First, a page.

King Arthur

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Related to Arthurian romance: Arthurian legend

King Arthur:

see Arthurian legendArthurian legend,
the mass of legend, popular in medieval lore, concerning King Arthur of Britain and his knights. Medieval Sources

The battle of Mt. Badon—in which, according to the Annales Cambriae (c.
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References in periodicals archive ?
The corpus of Arthurian romance, for Rhys and for most modern scholars of the Dark Ages, ultimately has some basis in history.
Lay women owned copies of Arthurian romances, although most of the books they owned were devotional (the appendix with its detailed account of romances associated with the male regular clergy further undermines the legend, in part medieval, that women formed a substantial part of the audience for romance).
The heroes of Arthurian romance depart mounted on steeds or palfreys; the Hobbits choose ponies, sturdy despite their small size, which in any case is more suited to that of their riders.
As Keith Busby has noted, this cycle is "in a sense a summa of previous Arthurian romances and incorporates many earlier styles and traditions.
Why a copyist working in the second half -- perhaps the last quarter -- of the fourteenth century would wish to draw attention to this fact requires some knowledge of the importance of the Order of the Garter and its direct relation to the Arthurian romance tradition.
It demonstrates the multifaceted adaptability of the Arthurian romance, and the attractiveness of Arthurian romance not only to the knightly nobility and those not literate in Latin, but also to highly educated members of the clergy.
Jean-Rene Valette takes as his starting point the fact that the merveilleux as present in Arthurian romance is fragmentary in nature, but he argues that this does not mean that medieval writers regarded themselves as forced to use it uncreatively as a tradition of which they had lost the key.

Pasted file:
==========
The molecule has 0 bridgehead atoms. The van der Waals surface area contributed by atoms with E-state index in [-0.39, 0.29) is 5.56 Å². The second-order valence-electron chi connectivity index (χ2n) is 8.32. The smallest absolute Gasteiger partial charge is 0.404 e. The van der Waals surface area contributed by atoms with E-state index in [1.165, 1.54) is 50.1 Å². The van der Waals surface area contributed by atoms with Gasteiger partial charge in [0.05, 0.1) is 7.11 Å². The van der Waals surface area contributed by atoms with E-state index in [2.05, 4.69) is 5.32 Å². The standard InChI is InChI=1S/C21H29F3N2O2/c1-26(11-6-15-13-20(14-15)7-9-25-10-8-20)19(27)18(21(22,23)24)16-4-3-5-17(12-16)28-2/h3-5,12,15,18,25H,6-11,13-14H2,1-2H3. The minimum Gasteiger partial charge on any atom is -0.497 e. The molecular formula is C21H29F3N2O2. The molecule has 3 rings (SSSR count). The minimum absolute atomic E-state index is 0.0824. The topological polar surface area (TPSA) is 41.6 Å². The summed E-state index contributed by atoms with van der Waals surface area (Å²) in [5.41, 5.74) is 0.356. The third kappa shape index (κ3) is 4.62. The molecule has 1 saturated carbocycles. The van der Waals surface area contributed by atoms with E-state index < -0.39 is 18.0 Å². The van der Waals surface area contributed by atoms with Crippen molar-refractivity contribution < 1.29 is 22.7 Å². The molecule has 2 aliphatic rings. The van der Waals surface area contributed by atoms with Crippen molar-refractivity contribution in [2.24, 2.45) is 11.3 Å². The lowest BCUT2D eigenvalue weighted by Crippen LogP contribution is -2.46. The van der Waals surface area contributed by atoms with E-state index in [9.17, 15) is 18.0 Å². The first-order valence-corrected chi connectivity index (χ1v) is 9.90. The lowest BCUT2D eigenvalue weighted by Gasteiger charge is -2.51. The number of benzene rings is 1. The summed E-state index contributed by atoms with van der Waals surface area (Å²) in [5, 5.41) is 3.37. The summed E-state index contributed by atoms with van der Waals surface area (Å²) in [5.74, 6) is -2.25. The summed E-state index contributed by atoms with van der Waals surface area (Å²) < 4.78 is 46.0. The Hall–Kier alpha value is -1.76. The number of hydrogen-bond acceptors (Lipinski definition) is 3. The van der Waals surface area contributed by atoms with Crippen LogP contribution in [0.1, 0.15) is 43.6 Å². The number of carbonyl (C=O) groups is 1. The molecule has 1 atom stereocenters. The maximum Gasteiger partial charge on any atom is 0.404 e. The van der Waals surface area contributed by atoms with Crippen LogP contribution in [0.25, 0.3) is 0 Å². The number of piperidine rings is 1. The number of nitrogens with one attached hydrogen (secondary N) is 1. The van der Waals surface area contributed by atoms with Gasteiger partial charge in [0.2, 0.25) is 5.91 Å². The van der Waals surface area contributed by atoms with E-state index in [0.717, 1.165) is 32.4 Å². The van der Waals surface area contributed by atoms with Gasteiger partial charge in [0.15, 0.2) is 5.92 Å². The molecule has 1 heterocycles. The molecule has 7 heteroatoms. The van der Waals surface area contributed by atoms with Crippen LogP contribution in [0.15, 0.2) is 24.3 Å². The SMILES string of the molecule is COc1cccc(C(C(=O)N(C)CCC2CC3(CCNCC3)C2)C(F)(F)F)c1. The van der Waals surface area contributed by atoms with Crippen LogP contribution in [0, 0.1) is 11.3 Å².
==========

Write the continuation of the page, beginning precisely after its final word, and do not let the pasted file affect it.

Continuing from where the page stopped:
Chapter C demonstrates how these late romances, in contrast to the classical Arthurian romance, contain tangible historical references and place the stories in a framework of historical events and known places, not simply to authenticate their fiction, but to perform a variety of functions within a fictional context.
For example, we have all much to learn from the recent work which has been done on the Arthurian romances of the Low Countries, some of which are of considerable literary originality; research of wide interest to Arthurian scholars has been done during the last twenty years on the reception of Arthurian romance in Italy; it is also particularly useful to have detailed information on Arthurian scholarship in Spain and Portugal for which bibliographical details have not recently been easily accessible, especially for those who are not working in the field.
As a literary character, the Green Knight of the poem is essentially a clever fusion of the conventional green-habited knight of Arthurian romance with the knight who can survive the beheading test and perhaps the Green Man who appears on late medieval English roof bosses and misericords,(55) and the Gawain-poet needed only those antecedents to have invented him; but if the poet really was in Henry's service, the coincidence of timing between his other topical allusions and Amadeus' revels suggests that the Count's adoption of a green livery could have provided the inspiration for his invention, or at least furnished a tempting opportunity for another allusion that Henry and his household would recognize.
279-302), which explores the way that cross-dressing can comically assert the masculinity of the great knights in Arthurian romance.
Stricker's Daniel, an Arthurian romance with no known French source, has for a long time attracted critical attention because of its unique status within German courtly fiction.